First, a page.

This firm is new to the public markets, having gone public through a SPAC transaction on August 11. This merger with Peridot Acquisition Corporation contained $580 million in fresh money for Li-Cycle, which is being utilized to finance the growth of the company's facilities.

Since becoming public, Li-Cycle has also issued its first quarterly report as a publicly-traded company for the fiscal third quarter of 2021, which concluded on July 31. LICY recorded sales of $1.7 million for its fiscal third quarter, increasing 840 percent year-over-year. The extent of the profit reflects the fact that the firm began operations in materials recycling this past year.

Daniel Ives, a 5-star analyst at Wedbush, views Li-Cycle as a "green E.V. recycling pure-play" and gives the stock a Buy with a $14 price objective. This aim implies a 37% increase over the next year at present levels. (To see Ives' discography, go here)

Ives argues in support of this position, "The E.V. revolution is in its infancy, and as more and more E.V.s hit the road over the next decade, firms will look to Li-Cycle, the market's only pure-play lithium-ion recycler, as the source for battery-grade materials. So long as the demand for lithium, nickel, and cobalt continues to climb, Li-Cycle will be able to meet the expanding demands of its customers. We anticipate the lithium-ion recycler's gross margins to treble by 2025.

Overall, Wall Street seems to concur with Wedbush's assessment. There are six analyst reports on file for Li-Cycle, with five recommending a Buy and one recommending a Hold. The stock is now priced at $10.20, and its average price target of $13.83 indicates a potential upside of 36 percent over the next 12 months.

2. Umicore Group (UMICY)

Umicore is far less speculative than Li-Cycle, although it is not a pure-play lithium-ion recycling company. The Belgian firm is a recycling and materials technology conglomerate. They make almost fifty percent of their income from recycling, but they also have substantial operations in pollution control catalysts for automobiles and electric vehicle battery materials. In addition, recycling lithium-ion batteries represent a small portion of the recycling market. They also process and recycle jewelry, industrial metals, and precious metals.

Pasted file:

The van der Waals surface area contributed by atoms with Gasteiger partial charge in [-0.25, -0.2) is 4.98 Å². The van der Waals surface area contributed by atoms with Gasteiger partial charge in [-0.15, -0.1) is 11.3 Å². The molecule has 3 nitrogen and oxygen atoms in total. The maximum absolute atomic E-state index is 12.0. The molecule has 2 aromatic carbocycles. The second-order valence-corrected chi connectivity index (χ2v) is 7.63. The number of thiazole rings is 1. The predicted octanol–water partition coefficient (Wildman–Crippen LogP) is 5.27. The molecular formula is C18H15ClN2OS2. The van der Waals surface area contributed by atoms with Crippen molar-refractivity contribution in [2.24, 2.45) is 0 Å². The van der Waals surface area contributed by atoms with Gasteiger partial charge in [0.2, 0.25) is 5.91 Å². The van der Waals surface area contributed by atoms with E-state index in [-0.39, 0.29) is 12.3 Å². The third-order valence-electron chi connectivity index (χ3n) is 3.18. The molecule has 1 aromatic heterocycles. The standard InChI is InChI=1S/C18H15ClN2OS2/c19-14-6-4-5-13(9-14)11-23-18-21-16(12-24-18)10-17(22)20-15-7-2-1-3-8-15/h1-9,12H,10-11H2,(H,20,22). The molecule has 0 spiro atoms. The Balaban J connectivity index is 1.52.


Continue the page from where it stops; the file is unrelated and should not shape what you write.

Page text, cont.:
Umicore is substantial (revenues of €3.9 billion in 2021), profitable (EBITDA of €1.25 billion), and pays dividends. However, this is not the ideal approach to gambling on E.V. Battery recycling.

3. Battery Solutions 

Battery Solutions is a leading E.V. battery recycling business in North America due to its sustainable management and end-of-life battery solutions. This business has more than 25 years of expertise and a clear, tried-and-true procedure inside the industry.

The same holds true for adding to the circular economy model, and this organization prioritizes living quality while seeking economic growth. Assuredly, Battery Solutions returns recycled E.V. battery materials to the production and marketing sectors.

Thus, the globe is experiencing less environment, and you may participate in making it more environmentally friendly. Due to their adherence to high environmental standards and regulatory compliance, this firm is the ideal candidate for recycling used E.V. batteries.

4. American Battery Technology Company (ABML)

Nevada-based ABML recovers and recycles lithium and other battery metals. Ryan Melsert, its C.E.O. and C.T.O. is a former Tesla Gigafactory engineer. The technique of ABML prevents high-temperature processing, and this guarantees that over 90 percent of battery materials are recovered without producing any harmful waste.

In Nevada, ABML is constructing a prototype non-thermal battery recycling facility. The mill should handle 20,000 tons yearly, and ABML estimates that it will begin producing income in the second quarter of 2022. ABML anticipates an annual capacity of 120,000 tons in 2024 and 220,000 tons in 2025. ABML is a small-cap stock with no revenues to date.

Battery metals are explored, mined, extracted, and recycled by ABML.

It has also developed a platform for clean technology that boosts the supply of primary metals used in the batteries of electric vehicles, consumer electronics, and power equipment.

ABML's net cash supplied by financing operations for the three months ended September 30 rose 2,584.9 percent year-over-year to $41.25 million. The company's cash balance increased by 3,452.2 percent year over year to $45.91 million. On November 11, 2021, the firm announced building progress and receipt of a Core and Shell Building permit for its pre-commercial battery factory in Fernley, Nevada. This is anticipated to open the way for the development of industrial facilities, labs, and office spaces. Consequently, the facility should ultimately generate a large income for the corporation. ABML reported on December 10, 2021, that it has secured permit approval and reclamation bonds from the B.L.M. Nevada State Office in Reno for Phase One subsurface sampling of its 305 lode mining claims in Little Smoke Valley, Nevada. With the permission and bond in place, it is anticipated that exploratory drilling will resume shortly.

The market anticipates a 25% growth in ABML's EPS year-over-year in the current year (fiscal 2022). The price of the stock has increased by 114.7 percent over the last year to $1.02 as of yesterday's closing of the trade, and it has increased by 1% during the previous five days.

5. ReCell Center

The ReCell Center of the U.S. Department of Energy is a partnership between academics, industry, and national labs striving to develop lithium-ion recycling processes.

The objective is to make battery recycling viable by recovering high-value materials and creating systems that maximize yield, productivity, and cost.

The ReCell Center also expects that using scientific methodologies to generate economically viable lithium-battery recycling would minimize waste, create employment, and lessen the United States' dependency on imported raw materials.

6. ACCUREC Recycling GmbH